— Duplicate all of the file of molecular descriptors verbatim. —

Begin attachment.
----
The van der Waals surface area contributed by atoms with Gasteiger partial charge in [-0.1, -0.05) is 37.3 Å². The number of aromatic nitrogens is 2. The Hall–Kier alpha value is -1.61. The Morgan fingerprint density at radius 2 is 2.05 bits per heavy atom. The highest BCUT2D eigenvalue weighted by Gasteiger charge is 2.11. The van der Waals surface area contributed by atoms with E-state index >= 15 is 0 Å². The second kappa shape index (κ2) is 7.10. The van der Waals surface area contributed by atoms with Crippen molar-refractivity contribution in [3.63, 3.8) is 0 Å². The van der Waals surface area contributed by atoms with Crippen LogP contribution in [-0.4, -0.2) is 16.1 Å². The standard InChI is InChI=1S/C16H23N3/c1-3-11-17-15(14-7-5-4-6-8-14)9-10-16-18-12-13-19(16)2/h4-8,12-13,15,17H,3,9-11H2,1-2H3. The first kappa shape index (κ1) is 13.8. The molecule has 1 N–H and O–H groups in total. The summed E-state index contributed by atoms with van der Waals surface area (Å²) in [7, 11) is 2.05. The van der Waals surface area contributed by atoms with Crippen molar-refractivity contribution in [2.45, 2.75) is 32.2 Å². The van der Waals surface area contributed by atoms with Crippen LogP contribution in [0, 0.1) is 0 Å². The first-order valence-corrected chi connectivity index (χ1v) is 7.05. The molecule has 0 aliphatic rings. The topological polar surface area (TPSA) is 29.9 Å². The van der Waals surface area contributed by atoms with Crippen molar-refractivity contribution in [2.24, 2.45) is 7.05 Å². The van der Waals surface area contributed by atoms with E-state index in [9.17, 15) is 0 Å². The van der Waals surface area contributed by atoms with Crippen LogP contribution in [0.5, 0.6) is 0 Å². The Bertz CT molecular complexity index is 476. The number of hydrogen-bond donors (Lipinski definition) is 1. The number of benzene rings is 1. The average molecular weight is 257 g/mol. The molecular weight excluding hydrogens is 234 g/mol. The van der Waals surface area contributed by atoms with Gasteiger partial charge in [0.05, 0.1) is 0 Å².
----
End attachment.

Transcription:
The van der Waals surface area contributed by atoms with Gasteiger partial charge in [-0.1, -0.05) is 37.3 Å². The number of aromatic nitrogens is 2. The Hall–Kier alpha value is -1.61. The Morgan fingerprint density at radius 2 is 2.05 bits per heavy atom. The highest BCUT2D eigenvalue weighted by Gasteiger charge is 2.11. The van der Waals surface area contributed by atoms with E-state index >= 15 is 0 Å². The second kappa shape index (κ2) is 7.10. The van der Waals surface area contributed by atoms with Crippen molar-refractivity contribution in [3.63, 3.8) is 0 Å². The van der Waals surface area contributed by atoms with Crippen LogP contribution in [-0.4, -0.2) is 16.1 Å². The standard InChI is InChI=1S/C16H23N3/c1-3-11-17-15(14-7-5-4-6-8-14)9-10-16-18-12-13-19(16)2/h4-8,12-13,15,17H,3,9-11H2,1-2H3. The first kappa shape index (κ1) is 13.8. The molecule has 1 N–H and O–H groups in total. The summed E-state index contributed by atoms with van der Waals surface area (Å²) in [7, 11) is 2.05. The van der Waals surface area contributed by atoms with Crippen molar-refractivity contribution in [2.45, 2.75) is 32.2 Å². The van der Waals surface area contributed by atoms with Crippen LogP contribution in [0, 0.1) is 0 Å². The first-order valence-corrected chi connectivity index (χ1v) is 7.05. The molecule has 0 aliphatic rings. The topological polar surface area (TPSA) is 29.9 Å². The van der Waals surface area contributed by atoms with Crippen molar-refractivity contribution in [2.24, 2.45) is 7.05 Å². The van der Waals surface area contributed by atoms with E-state index in [9.17, 15) is 0 Å². The van der Waals surface area contributed by atoms with Crippen LogP contribution in [0.5, 0.6) is 0 Å². The Bertz CT molecular complexity index is 476. The number of hydrogen-bond donors (Lipinski definition) is 1. The number of benzene rings is 1. The average molecular weight is 257 g/mol. The molecular weight excluding hydrogens is 234 g/mol. The van der Waals surface area contributed by atoms with Gasteiger partial charge in [0.05, 0.1) is 0 Å².